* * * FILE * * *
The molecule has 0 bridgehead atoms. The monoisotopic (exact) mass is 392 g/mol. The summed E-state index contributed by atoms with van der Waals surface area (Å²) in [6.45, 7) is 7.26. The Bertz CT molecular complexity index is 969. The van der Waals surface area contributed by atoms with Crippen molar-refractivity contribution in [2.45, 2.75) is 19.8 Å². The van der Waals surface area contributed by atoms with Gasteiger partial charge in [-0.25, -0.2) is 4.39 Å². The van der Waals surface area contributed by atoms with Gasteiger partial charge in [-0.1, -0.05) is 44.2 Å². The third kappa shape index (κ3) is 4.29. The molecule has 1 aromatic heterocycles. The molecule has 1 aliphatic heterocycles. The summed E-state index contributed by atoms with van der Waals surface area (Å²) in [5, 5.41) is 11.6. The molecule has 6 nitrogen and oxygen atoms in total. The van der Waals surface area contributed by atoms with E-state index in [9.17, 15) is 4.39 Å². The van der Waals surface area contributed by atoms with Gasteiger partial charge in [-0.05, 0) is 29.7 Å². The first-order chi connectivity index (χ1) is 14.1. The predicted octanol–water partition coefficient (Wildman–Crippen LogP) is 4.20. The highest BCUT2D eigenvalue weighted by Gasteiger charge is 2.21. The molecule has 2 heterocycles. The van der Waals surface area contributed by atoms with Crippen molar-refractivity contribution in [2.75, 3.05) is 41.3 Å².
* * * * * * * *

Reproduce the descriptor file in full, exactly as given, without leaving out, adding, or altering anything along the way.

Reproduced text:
The molecule has 0 bridgehead atoms. The monoisotopic (exact) mass is 392 g/mol. The summed E-state index contributed by atoms with van der Waals surface area (Å²) in [6.45, 7) is 7.26. The Bertz CT molecular complexity index is 969. The van der Waals surface area contributed by atoms with Crippen molar-refractivity contribution in [2.45, 2.75) is 19.8 Å². The van der Waals surface area contributed by atoms with Gasteiger partial charge in [-0.25, -0.2) is 4.39 Å². The van der Waals surface area contributed by atoms with Gasteiger partial charge in [-0.1, -0.05) is 44.2 Å². The third kappa shape index (κ3) is 4.29. The molecule has 1 aromatic heterocycles. The molecule has 1 aliphatic heterocycles. The summed E-state index contributed by atoms with van der Waals surface area (Å²) in [5, 5.41) is 11.6. The molecule has 6 nitrogen and oxygen atoms in total. The van der Waals surface area contributed by atoms with E-state index in [9.17, 15) is 4.39 Å². The van der Waals surface area contributed by atoms with Gasteiger partial charge in [-0.05, 0) is 29.7 Å². The first-order chi connectivity index (χ1) is 14.1. The predicted octanol–water partition coefficient (Wildman–Crippen LogP) is 4.20. The highest BCUT2D eigenvalue weighted by Gasteiger charge is 2.21. The molecule has 2 heterocycles. The van der Waals surface area contributed by atoms with Crippen molar-refractivity contribution in [2.75, 3.05) is 41.3 Å².